Spending my entire adult life cooking for others, it has always amazed me the differences in what people like and don't like about food. Taste, texture, look plus about another hundred different factors affect our personal preferences. How may taste buds that you were born with is another interesting factor!
Have you ever noticed that some people are a lot pickier about the food they eat than other people are? They might be more selective because they are supertasters! To supertasters, the flavors of foods are much stronger than to average tasters. Whether or not someone is a supertaster comes down to the taste buds on his or her tongue.
Do you hate the taste of broccoli? Or think that grapefruit is extremely bitter? If so, you may be able to blame it on your taste buds! Taste buds, located on small bumps on the tongue called fungiform papillae, are each made up of about 50 to 150 taste receptor cells. On the surface of these cells are receptors that bind to small molecules related to flavor. Each receptor is best at sensing a single flavor: sweet, salty, bitter, sour, or umami. The sum total of these sensations is the "taste" of the food.
The number of taste buds varies from person to person. People who have relatively more taste buds are called supertasters. To supertasters, foods may have much stronger flavors, which often leads to supertasters having very strong likes and dislikes for different foods. Supertasters often report that foods like broccoli, cabbage, spinach, grapefruit and coffee taste very bitter. The opposite of supertasters are non-tasters. Non-tasters have very few taste buds and, to them, most food may seem bland and unexciting. The people in the middle are average tasters. Which kind of taster do you think you are?
Supertasters—since they start out with significantly more taste buds than the rest of us—may be more resistant to the taste deprivations of aging. However, being a supertaster isn’t all a bowl of strawberries. Supertasters’ sensitivities can make for picky eaters. They can be overwhelmed by strong tastes—astringent red wine, spicy dishes such as Szechuan chicken or Texas chili—and their low threshold for bitterness may lead them to avoid such healthy, but tangy, foods as broccoli and Brussels sprouts.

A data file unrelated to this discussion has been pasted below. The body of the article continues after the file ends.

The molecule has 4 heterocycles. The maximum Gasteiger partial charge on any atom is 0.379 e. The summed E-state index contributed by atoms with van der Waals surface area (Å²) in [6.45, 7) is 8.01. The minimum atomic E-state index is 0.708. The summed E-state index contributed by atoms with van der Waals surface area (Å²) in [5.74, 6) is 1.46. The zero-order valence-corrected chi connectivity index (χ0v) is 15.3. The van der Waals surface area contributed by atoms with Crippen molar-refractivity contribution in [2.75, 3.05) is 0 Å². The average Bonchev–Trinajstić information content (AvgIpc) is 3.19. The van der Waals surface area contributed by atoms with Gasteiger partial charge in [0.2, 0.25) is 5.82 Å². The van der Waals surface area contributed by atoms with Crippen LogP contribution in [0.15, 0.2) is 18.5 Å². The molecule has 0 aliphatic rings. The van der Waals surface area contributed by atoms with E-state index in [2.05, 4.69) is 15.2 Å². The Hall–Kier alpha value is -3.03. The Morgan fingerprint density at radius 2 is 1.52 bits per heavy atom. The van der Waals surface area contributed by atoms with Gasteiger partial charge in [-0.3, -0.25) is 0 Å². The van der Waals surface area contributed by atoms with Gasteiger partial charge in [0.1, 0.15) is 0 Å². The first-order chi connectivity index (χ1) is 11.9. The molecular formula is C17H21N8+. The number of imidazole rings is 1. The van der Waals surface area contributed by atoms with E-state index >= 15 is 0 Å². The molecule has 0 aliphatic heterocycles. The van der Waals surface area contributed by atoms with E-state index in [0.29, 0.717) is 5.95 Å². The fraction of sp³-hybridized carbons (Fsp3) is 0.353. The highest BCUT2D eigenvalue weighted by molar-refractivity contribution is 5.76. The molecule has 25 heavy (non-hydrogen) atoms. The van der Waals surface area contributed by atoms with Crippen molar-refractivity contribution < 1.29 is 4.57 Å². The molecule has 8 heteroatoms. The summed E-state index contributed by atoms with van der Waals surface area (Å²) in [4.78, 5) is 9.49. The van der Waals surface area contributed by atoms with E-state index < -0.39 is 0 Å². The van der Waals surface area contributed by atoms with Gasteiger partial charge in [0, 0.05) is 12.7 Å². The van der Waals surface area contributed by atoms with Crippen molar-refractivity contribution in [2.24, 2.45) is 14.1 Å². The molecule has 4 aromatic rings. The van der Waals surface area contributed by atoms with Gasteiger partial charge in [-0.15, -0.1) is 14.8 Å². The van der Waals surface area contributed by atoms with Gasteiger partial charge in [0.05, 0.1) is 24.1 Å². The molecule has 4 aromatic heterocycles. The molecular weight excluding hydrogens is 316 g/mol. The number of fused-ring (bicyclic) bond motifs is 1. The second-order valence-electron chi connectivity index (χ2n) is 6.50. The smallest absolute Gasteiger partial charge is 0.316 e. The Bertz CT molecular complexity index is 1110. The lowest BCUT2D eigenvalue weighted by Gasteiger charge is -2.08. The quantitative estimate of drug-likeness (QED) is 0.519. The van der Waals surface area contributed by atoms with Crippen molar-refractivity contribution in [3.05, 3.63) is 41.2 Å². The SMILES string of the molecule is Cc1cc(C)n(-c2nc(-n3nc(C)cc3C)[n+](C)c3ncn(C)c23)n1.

Supertasters are more sensitive to flavors than the rest of us are. To supertasters, sweet and sour are more intense, capsaicin—the chemical that puts the burn in hot peppers—is positively painful, and mildly bitter flavors that to damped-down, middle-of the-road tasters are pleasant—the edge in black coffee, for example, or the zing in hops-heavy beer—are, at best, off-putting and at worst, repulsive.
Scientists generally identify somewhere between five and twelve different fundamental tastes: sweet, sour, salty, bitter, and umami (savory or “meaty”), plus—possibly—such newbies as calcium, kokumi, piquance, coolness, metallicity, fat, and carbon dioxide (which last puts the sparkle in soda water and champagne). Evolutionarily, our sense of taste developed to steer us toward foods high in nutrition and to warn us off poisons.
Children, for example, are drawn to sweets, most likely because at early stages of growth and development, there’s a particular need for high-energy foods. Pregnant women tend to become more sensitive to bitter tastes, presumably to protect vulnerable fetuses from potential toxins.
Taste, however, is a complicated phenomenon: there’s more to it than simply landing a lick of lollipop or a dollop of dill pickle on your tongue. Taste is inextricably entangled with all the other senses: sight, touch, sound, and smell.
Sight, Foods taste blander if we can’t see them, and sometimes, blinded, our ability to even tell what they are vanishes altogether.
Our ability to identify fruit drinks, for example—cherry, orange, lime, grape—turns out to be largely a matter of color. If we can’t see what we’re drinking, we only accurately identify fruit juices by taste about 20 percent of the time. We’re also easily foiled by visual expectations: if fruit drinks are dyed in unusual colors—say, orange juice deceptively colored purple—we tend to think it’s grape. One study showed that people given orange-tinted water cheerfully perceived it as orange-flavored.
Touch, a matter of texture, is often a factor in why people claim to dislike the taste of mushrooms or olives.
Sound impacts taste when it comes to crispness and crunch. In taste tests, people find that louder, crunchier potato chips taste better; and nobody likes a squishy crunch-less apple.
Smell The big player in taste, however, is sense of smell. In fact, without smell, most foods don’t taste of anything much. About 80 percent of a food’s flavor, according to one estimate, comes from smell. Furthermore, it doesn’t come from what most of us think of as smell: that is, the satisfying whiff up the nose of frying bacon, simmering soup, or baking bread. Taste is most powerfully impacted by retronasal smell—odors that enter the nasal passages from the back of the mouth, usually as we exhale or swallow.
Our ability to taste drops off with age, In part this is because the number of sensory cells that pick up on aromas in the all-important nose begins to decrease, and in part it’s because we start to lose taste buds as well. In both cases, these cells are in a constant state of turnover—they die and are replaced—but in people post-fifty, the replacement rate slows down to the point where more cells are lost than are regained.